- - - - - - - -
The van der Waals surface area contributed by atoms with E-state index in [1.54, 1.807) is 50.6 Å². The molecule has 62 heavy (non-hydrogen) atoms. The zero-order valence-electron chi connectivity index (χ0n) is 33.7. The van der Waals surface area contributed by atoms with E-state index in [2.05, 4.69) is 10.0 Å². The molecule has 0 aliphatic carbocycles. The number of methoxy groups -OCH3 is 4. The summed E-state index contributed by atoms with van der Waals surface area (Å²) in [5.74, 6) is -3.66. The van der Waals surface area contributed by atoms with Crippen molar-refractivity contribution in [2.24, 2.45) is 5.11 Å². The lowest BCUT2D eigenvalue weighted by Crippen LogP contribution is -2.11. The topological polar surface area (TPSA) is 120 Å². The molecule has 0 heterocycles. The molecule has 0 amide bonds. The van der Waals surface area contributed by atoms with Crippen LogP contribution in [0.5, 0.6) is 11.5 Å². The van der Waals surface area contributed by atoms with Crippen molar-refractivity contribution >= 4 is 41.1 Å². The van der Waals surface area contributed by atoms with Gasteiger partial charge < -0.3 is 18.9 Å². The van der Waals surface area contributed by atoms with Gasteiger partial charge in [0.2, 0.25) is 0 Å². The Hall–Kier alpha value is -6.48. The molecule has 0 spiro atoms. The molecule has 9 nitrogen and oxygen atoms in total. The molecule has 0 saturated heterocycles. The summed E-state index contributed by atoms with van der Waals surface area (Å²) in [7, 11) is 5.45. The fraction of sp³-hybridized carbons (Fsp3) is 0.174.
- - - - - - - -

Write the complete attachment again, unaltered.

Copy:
The van der Waals surface area contributed by atoms with E-state index in [1.54, 1.807) is 50.6 Å². The molecule has 62 heavy (non-hydrogen) atoms. The zero-order valence-electron chi connectivity index (χ0n) is 33.7. The van der Waals surface area contributed by atoms with E-state index in [2.05, 4.69) is 10.0 Å². The molecule has 0 aliphatic carbocycles. The number of methoxy groups -OCH3 is 4. The summed E-state index contributed by atoms with van der Waals surface area (Å²) in [5.74, 6) is -3.66. The van der Waals surface area contributed by atoms with Crippen molar-refractivity contribution in [2.24, 2.45) is 5.11 Å². The lowest BCUT2D eigenvalue weighted by Crippen LogP contribution is -2.11. The topological polar surface area (TPSA) is 120 Å². The molecule has 0 heterocycles. The molecule has 0 amide bonds. The van der Waals surface area contributed by atoms with Crippen LogP contribution in [0.5, 0.6) is 11.5 Å². The van der Waals surface area contributed by atoms with Crippen molar-refractivity contribution >= 4 is 41.1 Å². The van der Waals surface area contributed by atoms with Gasteiger partial charge < -0.3 is 18.9 Å². The van der Waals surface area contributed by atoms with Gasteiger partial charge in [0.2, 0.25) is 0 Å². The Hall–Kier alpha value is -6.48. The molecule has 0 spiro atoms. The molecule has 9 nitrogen and oxygen atoms in total. The molecule has 0 saturated heterocycles. The summed E-state index contributed by atoms with van der Waals surface area (Å²) in [7, 11) is 5.45. The fraction of sp³-hybridized carbons (Fsp3) is 0.174.